Here’s another example.
This remarkable piece has a rich texture of found objects making up the subjects headpiece. Again, we approached the lighting duplicating the artist’s studio. The relief and modeling on the work is precisely as she created and intended the piece to feel. Look closely at the grain and relief of the wood, especially in the light areas at the top. Also important is how the blue translucent panel reads in the image. Copyboard lighting would have made it a confusing mixup of overlapping shadows from unnatural directions. The shadow here is simple, clean, and is identical to how the piece is intended to be seen.
See more of Shannon’s work at her site: Shannon McDonald Fine Art.
Let’s work from a basic premise: a painting, and even a drawing, is not a 2-dimensional subject. It has depth and texture.
If you accept that premise, you can only conclude that to reproduce it well, you have to light it and photograph it like any other 3-dimensional subject. Most Fine Art reproduction is using traditional copy-board lighting technique, which places light sources on either side of the work, at equal distance, at 45º. This introduces some familiar effects, such as specular glare and highlights, as well as fairly uneven lighting. Learning correct methods for copy lighting is the process of learning how to correct these effects. Techniques involve precise aiming and flare of the lights, polarizing the lights as well as the camera lens and other practices. As the original work gets larger, the technical issues multiply.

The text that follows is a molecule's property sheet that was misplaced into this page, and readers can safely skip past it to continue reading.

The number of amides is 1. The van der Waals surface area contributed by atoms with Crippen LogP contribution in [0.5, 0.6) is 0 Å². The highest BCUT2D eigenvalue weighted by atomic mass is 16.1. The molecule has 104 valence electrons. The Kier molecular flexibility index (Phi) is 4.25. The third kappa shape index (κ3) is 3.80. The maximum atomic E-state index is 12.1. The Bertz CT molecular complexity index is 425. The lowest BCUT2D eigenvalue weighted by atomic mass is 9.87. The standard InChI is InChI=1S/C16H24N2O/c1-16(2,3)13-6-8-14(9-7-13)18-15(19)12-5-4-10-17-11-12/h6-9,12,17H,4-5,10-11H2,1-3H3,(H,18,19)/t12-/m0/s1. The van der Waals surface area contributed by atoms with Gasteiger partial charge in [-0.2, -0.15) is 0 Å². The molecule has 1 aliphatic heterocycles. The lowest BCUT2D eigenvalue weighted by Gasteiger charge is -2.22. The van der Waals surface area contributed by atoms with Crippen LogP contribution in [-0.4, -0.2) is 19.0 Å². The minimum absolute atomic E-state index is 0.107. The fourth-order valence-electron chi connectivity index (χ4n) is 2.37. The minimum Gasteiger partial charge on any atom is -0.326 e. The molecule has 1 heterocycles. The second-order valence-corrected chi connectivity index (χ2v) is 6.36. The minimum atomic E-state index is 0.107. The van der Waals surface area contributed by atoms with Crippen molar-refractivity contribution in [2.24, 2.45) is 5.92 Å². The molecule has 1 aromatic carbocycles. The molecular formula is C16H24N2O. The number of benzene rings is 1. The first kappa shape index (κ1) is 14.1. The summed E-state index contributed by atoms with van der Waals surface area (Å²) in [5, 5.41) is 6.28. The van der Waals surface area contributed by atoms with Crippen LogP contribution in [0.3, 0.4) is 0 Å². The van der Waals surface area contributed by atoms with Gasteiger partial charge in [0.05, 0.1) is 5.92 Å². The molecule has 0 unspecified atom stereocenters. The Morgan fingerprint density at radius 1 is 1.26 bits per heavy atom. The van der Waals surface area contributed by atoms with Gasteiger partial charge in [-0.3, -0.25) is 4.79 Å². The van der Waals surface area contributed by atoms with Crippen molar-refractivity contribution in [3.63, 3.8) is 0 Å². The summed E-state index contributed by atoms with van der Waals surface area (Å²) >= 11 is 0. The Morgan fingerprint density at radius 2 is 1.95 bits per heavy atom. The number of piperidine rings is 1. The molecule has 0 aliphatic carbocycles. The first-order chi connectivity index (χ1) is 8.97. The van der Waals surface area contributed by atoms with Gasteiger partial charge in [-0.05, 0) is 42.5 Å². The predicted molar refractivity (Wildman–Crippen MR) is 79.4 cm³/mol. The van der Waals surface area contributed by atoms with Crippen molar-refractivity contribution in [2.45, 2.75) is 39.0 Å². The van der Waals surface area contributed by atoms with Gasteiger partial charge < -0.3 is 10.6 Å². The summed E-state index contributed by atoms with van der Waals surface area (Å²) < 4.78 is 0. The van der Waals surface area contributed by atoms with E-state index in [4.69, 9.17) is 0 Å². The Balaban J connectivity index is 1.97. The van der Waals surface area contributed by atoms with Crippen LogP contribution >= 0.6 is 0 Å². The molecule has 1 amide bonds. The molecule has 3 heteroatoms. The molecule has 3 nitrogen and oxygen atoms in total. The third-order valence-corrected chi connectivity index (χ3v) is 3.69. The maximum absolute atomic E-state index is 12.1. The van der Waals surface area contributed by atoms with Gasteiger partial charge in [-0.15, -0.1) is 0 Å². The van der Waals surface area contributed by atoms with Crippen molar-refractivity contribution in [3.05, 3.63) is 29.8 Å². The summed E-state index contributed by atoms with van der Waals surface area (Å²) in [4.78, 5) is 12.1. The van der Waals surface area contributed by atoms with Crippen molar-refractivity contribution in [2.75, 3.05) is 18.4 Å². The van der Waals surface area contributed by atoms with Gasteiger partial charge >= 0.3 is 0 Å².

Here’s a standard copystand:
For absolutely flat, featureless artwork, this method is practical. For any subject with texture of any sort, it produces a lighting effect completely different from what we see when we view the work. Virtually no artwork on public display, or in the artist’s studio is viewed with this type of lighting.
Does it really make a difference in how a painting is reproduced, how it appears to the viewer, and it’s fidelity to the original work? Yes. Profoundly.
Here’s a very simple demonstration. This is a detail of the painting above, photographed with the lighting that the artist uses in his studio:
(Please click on any of the posted images for full-sized versions.)
The light is as the artist prefers it. It is predominately from above, but with some soft “North Light” fill from the side, as well as behind the camera. The texture of the canvas is evident, yet simple and clean, and readable. More importantly, the brush stroke is also readable, and is rendered in exactly the same way as the artist saw, and intended it. It also is very similar to the environments in which the work is ultimately to be displayed- in a gallery, museum, or residence.